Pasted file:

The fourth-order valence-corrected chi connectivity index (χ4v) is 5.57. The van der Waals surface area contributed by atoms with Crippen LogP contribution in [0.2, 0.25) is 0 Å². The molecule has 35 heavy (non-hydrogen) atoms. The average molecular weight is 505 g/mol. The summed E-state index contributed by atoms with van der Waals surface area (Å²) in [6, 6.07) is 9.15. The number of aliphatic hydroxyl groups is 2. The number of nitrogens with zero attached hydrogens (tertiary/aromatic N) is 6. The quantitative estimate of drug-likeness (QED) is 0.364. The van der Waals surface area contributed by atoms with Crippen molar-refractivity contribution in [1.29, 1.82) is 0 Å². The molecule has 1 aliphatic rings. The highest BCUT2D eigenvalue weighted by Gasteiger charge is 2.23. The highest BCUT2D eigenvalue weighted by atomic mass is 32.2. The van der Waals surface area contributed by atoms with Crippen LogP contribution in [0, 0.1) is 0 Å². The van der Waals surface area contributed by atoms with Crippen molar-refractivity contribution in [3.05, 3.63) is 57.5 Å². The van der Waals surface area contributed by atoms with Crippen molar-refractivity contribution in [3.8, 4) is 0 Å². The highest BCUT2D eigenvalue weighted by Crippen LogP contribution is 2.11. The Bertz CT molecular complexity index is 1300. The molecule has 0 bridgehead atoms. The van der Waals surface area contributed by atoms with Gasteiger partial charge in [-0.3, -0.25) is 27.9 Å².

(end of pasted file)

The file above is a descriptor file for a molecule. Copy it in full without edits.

The fourth-order valence-corrected chi connectivity index (χ4v) is 5.57. The van der Waals surface area contributed by atoms with Crippen LogP contribution in [0.2, 0.25) is 0 Å². The molecule has 35 heavy (non-hydrogen) atoms. The average molecular weight is 505 g/mol. The summed E-state index contributed by atoms with van der Waals surface area (Å²) in [6, 6.07) is 9.15. The number of aliphatic hydroxyl groups is 2. The number of nitrogens with zero attached hydrogens (tertiary/aromatic N) is 6. The quantitative estimate of drug-likeness (QED) is 0.364. The van der Waals surface area contributed by atoms with Crippen molar-refractivity contribution in [1.29, 1.82) is 0 Å². The molecule has 1 aliphatic rings. The highest BCUT2D eigenvalue weighted by Gasteiger charge is 2.23. The highest BCUT2D eigenvalue weighted by atomic mass is 32.2. The van der Waals surface area contributed by atoms with Crippen LogP contribution in [0, 0.1) is 0 Å². The van der Waals surface area contributed by atoms with Crippen molar-refractivity contribution in [3.05, 3.63) is 57.5 Å². The van der Waals surface area contributed by atoms with Crippen molar-refractivity contribution in [3.8, 4) is 0 Å². The highest BCUT2D eigenvalue weighted by Crippen LogP contribution is 2.11. The Bertz CT molecular complexity index is 1300. The molecule has 0 bridgehead atoms. The van der Waals surface area contributed by atoms with Gasteiger partial charge in [-0.3, -0.25) is 27.9 Å².